Global Atmospheric OCS Trend Analysis From 22 NDACC Stations


James W. Hannigan, National Center for Atmospheric Research
Ivan Ortega, National Center for Atmospheric Research
Shima Bahramvash Shams, National Center for Atmospheric Research
Thomas Blumenstock, Karlsruher Institut für Technologie
John Elliott Campbell, University of California, Santa Cruz
Stephanie Conway, University of Toronto
Victoria Flood, University of Toronto
Omaira Garcia, Meteorological State Agency of Spain
David Griffith, Faculty of Science, Medicine and Health
Michel Grutter, Universidad Nacional Autónoma de México
Frank Hase, Karlsruher Institut für Technologie
Pascal Jeseck, Sorbonne Universite
Nicholas Jones, University of Wollongong
Emmanuel Mahieu, Université de Liège
Maria Makarova, Saint Petersburg State University
Martine De Mazière, Royal Belgian Institute for Space Aeronomy
Isamu Morino, National Institute for Environmental Studies of Japan
Isao Murata, Tohoku University
Toomo Nagahama, Nagoya University
Hideaki Nakijima, National Institute for Environmental Studies of Japan
Justus Notholt, Universität Bremen
Mathias Palm, Universität Bremen
Anatoliy Poberovskii, Saint Petersburg State University
Markus Rettinger, Karlsruher Institut für Technologie
John Robinson, National Institute for Water and Atmosphere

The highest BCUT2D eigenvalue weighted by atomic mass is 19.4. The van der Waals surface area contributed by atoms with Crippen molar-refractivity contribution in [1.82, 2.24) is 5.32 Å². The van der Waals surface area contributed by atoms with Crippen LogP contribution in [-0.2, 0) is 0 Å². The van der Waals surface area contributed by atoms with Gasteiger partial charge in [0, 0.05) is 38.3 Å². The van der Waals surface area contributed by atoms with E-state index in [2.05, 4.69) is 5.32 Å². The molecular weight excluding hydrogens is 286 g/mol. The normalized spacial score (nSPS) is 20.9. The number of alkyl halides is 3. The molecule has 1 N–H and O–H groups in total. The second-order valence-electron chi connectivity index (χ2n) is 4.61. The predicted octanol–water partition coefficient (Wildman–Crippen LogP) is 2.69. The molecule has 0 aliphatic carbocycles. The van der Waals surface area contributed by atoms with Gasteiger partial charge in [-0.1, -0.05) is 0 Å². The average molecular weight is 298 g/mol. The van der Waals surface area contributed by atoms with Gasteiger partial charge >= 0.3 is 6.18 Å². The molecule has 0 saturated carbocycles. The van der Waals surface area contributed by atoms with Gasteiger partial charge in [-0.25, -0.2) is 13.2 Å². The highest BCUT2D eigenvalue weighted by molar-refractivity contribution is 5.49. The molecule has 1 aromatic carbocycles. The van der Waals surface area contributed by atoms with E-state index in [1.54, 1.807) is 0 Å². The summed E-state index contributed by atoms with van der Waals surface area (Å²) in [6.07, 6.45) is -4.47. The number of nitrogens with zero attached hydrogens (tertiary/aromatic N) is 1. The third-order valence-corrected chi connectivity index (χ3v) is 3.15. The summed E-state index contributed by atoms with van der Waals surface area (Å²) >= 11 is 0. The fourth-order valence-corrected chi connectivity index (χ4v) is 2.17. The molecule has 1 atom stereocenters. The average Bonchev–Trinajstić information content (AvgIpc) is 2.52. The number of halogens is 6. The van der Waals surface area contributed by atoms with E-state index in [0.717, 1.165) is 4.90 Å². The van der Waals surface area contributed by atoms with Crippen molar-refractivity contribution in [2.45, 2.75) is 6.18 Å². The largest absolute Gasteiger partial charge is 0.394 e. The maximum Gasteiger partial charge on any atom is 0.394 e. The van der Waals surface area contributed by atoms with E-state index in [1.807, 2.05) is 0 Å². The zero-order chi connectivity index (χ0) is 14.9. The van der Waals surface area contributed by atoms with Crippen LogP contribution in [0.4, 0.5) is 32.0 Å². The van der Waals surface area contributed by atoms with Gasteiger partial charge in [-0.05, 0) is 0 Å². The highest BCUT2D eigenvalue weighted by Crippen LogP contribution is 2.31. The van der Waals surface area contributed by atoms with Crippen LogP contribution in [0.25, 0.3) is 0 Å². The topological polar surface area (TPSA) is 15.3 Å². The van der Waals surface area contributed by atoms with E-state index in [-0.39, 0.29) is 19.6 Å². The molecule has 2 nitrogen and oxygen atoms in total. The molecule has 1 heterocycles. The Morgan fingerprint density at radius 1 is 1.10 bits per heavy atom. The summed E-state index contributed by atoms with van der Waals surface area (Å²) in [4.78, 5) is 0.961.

Amelie N. Röhling, Karlsruher Institut für Technologie
Matthias Schneider, Karlsruher Institut für Technologie
Christian Servais, Université de Liège
Dan Smale, National Institute for Water and Atmosphere
Wolfgang Stremme, Universidad Nacional Autónoma de México

Publication Name

Journal of Geophysical Research: Atmospheres


Carbonyl sulfide (OCS) is a non-hygroscopic trace species in the free troposphere and a large sulfur reservoir maintained by both direct oceanic, geologic, biogenic, and anthropogenic emissions and the oxidation of other sulfur-containing source species. It is the largest source of sulfur transported to the stratosphere during volcanically quiescent periods. Data from 22 ground-based globally dispersed stations are used to derive trends in total and partial column OCS. Middle infrared spectral data are recorded by solar-viewing Fourier transform interferometers that are operated as part of the Network for the Detection of Atmospheric Composition Change between 1986 and 2020. Vertical information in the retrieved profiles provides analysis of discreet altitudinal regions. Trends are found to have well-defined inflection points. In two linear trend time periods ∼2002 to 2008 and ∼2008 to 2016 tropospheric trends range from ∼0.0 to (1.55 ± 0.30%/yr) in contrast to the prior period where all tropospheric trends are negative. Regression analyses show strongest correlation in the free troposphere with anthropogenic emissions. Stratospheric trends in the period ∼2008 to 2016 are positive up to (1.93 ± 0.26%/yr) except notably low latitude stations that have negative stratospheric trends. Since ∼2016, all stations show a free tropospheric decrease to 2020. Stratospheric OCS is regressed with simultaneously measured N2O to derive a trend accounting for dynamical variability. Stratospheric lifetimes are derived and range from (54.1 ± 9.7)yr in the sub-tropics to (103.4 ± 18.3)yr in Antarctica. These unique long-term measurements provide new and critical constraints on the global OCS budget.

Open Access Status

This publication is not available as open access





Article Number


Funding Number


Funding Sponsor

National Science Foundation



Link to publisher version (DOI)